Are the Summer Olympics Partly an Eco-Waste?
This summer, London will be hosting the 2012 Olympic games. This year, they are sure to be filled with moments of drama (or “The thrill of victory and the agony of defeat,” as Jim McKay used to put it). While the world will be watching all of the human moments on TV or even going to the games themselves, what about the impact of all those people there? In the U.K., The Economist magazine recently launched an ad campaign highlighting the economic impact of the Olympics on England. But what about the environmental impact as well? The winter games in Vancouver 2 years ago highlighted the importance of sustainability, but has that carried over to London’s efforts this summer?
Organizers have gone to great lengths to cut down on their carbon footprint before anyone even shows up for the games. Renting instead of building tents, seats, and crowd barriers has helped reduce their footprint. Also building smaller venues and recycling or reusing more than 98% of the waste from demolishing venues has helped reduce their footprint – now down to 315,000 metric tons of carbon dioxide from the original 400,000 estimate.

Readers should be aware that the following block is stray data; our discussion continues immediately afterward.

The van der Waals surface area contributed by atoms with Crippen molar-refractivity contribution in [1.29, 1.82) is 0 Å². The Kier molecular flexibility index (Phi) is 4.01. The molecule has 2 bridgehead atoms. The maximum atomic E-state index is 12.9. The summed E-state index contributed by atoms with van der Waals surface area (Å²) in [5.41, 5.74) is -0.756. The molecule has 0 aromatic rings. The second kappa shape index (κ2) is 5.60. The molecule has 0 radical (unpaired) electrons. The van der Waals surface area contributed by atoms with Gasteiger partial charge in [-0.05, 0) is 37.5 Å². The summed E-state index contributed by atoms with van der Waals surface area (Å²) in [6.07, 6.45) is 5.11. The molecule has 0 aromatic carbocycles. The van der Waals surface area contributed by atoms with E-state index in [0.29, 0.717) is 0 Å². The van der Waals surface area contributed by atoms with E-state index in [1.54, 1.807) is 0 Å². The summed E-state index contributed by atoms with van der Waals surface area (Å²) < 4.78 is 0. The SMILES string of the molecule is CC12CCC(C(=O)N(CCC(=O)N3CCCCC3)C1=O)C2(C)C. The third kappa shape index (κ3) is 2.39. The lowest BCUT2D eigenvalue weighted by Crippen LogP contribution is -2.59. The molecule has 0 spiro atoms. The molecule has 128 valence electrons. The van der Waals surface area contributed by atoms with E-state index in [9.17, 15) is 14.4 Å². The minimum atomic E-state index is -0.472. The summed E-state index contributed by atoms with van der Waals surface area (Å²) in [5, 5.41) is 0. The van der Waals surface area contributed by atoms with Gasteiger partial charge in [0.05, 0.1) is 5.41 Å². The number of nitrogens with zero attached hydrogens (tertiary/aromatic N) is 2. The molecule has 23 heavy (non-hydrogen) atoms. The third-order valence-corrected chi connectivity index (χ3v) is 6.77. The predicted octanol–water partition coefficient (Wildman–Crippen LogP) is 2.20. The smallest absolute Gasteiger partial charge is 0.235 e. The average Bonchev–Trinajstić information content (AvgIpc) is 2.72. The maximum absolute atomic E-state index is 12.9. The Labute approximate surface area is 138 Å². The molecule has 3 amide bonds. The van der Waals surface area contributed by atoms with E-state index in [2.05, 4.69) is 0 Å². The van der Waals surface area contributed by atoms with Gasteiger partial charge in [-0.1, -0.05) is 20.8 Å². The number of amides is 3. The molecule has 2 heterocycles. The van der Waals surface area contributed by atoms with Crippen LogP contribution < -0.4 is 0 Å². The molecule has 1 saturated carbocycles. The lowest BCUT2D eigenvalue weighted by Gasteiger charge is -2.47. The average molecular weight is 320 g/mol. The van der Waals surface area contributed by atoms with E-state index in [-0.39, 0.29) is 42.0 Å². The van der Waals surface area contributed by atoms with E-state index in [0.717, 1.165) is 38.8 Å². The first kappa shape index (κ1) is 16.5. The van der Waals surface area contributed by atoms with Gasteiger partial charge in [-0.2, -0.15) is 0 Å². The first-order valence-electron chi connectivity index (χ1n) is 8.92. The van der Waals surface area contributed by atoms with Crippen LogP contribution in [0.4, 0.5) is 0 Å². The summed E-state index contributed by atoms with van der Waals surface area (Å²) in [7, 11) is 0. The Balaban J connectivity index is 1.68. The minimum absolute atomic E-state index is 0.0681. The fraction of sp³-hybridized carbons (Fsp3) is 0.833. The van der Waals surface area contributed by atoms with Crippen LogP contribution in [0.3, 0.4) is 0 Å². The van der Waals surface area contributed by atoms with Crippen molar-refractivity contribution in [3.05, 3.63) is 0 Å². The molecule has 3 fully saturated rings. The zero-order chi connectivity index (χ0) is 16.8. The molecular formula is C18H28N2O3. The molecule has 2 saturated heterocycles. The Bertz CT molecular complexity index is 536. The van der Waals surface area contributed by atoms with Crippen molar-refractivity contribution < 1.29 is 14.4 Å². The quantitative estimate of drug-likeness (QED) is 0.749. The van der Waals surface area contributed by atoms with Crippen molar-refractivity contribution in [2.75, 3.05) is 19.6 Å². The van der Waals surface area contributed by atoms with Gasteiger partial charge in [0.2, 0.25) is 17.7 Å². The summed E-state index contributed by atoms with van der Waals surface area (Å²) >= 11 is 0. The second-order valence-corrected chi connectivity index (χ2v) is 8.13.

London is already known for its phenomenal public transportation – buses, trams, and the famous Tube are all easy ways to get around the city, and even walking is a very viable option for some of the more famous spots around town. The city has also even implemented the Barclay’s Cycle Hire program, with pickup and drop-off stations all over London. Officials have also made plans to use renewable energy – about 11% of all energy output will be solar panels, small wind turbines, and biomass boilers. The other energy output will be offset by using energy-efficient, cost-saving measures for more than 2800 homes and 12 schools in the area. The Programme for the Endorsement of Forest Certification (PEFC), an international non-profit and non-governmental organization dedicated to promoting sustainable forest management, has certified the Olympic site as using all of its timber originating from sustainable forests.
While Olympic officials have made many moves to make this year’s games the greenest ever, there will still be an impact from all the travel, the tourists, and more. We’d love to see a zero-impact Olympics, but to be able to reduce, reuse, and offset this summer only means the bar will be raised for the sustainability of future games, and that’s a good thing!
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